effective vs efficient

kikivsmeomeo

New Member
Vietnamese
please help me distinguish effective and efficient, I am doing my E excercises and i do not know how to use efficient and effective
such as this question: Michael is responsible and ... at his job. I have to use which of it? thank you in advance.
 
  • Welcome to the forum! :)

    You have to decide what you're trying to say. "effective" means getting tasks done, as he's supposed to do. "efficient" means that he is organized and chooses ways of working that don't waste time and effort.

    I lean toward 'effective' if forced to choose what would most likely be said, but I don't call this the only 'right' answer.
     

    sdgraham

    Senior Member
    USA English
    Look at it in this scenario:

    An efficient manager might quickly send a memo to a slacking employee to shape up -- and keep a copy of the memo at hand.

    An effective manager would actually get the slacker to improve work habits. (regardless of how many messages it took)
     

    kikivsmeomeo

    New Member
    Vietnamese
    Welcome to the forum! :)

    You have to decide what you're trying to say. "effective" means getting tasks done, as he's supposed to do. "efficient" means that he is organized and chooses ways of working that don't waste time and effort.

    I lean toward 'effective' if forced to choose what would most likely be said, but I don't call this the only 'right' answer.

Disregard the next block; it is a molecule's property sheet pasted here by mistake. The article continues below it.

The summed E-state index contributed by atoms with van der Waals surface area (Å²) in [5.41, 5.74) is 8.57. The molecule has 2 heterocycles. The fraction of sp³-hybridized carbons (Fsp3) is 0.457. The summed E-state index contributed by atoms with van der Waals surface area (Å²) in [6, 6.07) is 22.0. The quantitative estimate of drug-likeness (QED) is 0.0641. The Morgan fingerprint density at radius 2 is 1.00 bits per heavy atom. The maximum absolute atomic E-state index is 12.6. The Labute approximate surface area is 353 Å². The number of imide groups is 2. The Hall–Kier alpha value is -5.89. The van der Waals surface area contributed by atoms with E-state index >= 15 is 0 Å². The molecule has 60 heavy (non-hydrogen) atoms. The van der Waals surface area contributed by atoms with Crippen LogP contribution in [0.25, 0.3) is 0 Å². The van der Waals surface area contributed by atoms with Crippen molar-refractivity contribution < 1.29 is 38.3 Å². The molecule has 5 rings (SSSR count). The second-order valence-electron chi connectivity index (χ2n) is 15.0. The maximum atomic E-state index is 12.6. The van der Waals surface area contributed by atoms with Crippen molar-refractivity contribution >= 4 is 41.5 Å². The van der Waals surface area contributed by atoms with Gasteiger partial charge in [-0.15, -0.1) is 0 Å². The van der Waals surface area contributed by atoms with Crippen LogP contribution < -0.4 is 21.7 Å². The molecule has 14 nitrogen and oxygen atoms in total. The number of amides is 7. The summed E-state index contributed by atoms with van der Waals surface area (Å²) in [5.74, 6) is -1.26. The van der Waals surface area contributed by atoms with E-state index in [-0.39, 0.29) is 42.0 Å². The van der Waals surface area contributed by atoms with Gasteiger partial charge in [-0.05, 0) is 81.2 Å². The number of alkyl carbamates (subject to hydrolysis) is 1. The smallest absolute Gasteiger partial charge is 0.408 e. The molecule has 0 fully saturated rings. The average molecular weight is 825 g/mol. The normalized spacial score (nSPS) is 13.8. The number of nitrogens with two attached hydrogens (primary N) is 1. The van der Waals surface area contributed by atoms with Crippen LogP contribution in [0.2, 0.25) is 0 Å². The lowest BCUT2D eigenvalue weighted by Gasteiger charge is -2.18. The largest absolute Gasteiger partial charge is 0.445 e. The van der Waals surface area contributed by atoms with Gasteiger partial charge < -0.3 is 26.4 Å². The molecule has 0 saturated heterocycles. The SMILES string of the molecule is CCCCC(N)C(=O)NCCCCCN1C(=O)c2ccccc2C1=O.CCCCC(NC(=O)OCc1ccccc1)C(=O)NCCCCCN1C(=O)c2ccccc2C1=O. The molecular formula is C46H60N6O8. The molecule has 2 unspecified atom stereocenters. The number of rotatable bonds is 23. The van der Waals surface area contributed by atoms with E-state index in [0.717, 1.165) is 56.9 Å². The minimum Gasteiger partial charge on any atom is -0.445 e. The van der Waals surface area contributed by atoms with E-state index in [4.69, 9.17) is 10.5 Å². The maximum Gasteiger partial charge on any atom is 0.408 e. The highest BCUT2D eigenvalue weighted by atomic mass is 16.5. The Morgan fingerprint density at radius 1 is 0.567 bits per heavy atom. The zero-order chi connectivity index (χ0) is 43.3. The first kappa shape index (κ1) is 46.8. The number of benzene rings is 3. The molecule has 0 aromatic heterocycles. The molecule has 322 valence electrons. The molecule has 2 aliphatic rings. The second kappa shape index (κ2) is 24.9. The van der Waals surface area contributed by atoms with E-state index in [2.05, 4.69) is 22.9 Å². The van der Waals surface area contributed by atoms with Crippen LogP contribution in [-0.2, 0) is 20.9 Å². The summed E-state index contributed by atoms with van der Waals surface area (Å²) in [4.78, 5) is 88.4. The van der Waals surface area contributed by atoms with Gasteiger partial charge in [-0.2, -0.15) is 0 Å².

Look at it in this scenario:

    An efficient manager might quickly send a memo to a slacking employee to shape up -- and keep a copy of the memo at hand.

    An effective manager would actually get the slacker to improve work habits. (regardless of how many messages it took)
    thank you! I got it! :)
     
    Good points, sdg. And I think you'd agree if I add: We wouldn't generally call the first person 'efficient', overall, if he never got done most of the things he tried to encourage in his memos! In other words, 'efficient' presupposes a substantial degree of effectiveness.


    Look at it in this scenario:

    An efficient manager might quickly send a memo to a slacking employee to shape up -- and keep a copy of the memo at hand.

    An effective manager would actually get the slacker to improve work habits. (regardless of how many messages it took)
     

    sdgraham

    Senior Member
    USA English
    Good points, sdg. And I think you'd agree if I add: We wouldn't generally call the first person 'efficient', overall, if he never got done most of the things he tried to encourage in his memos! In other words, 'efficient' presupposes a substantial degree of effectiveness.
    :thumbsup: :thumbsup:
     
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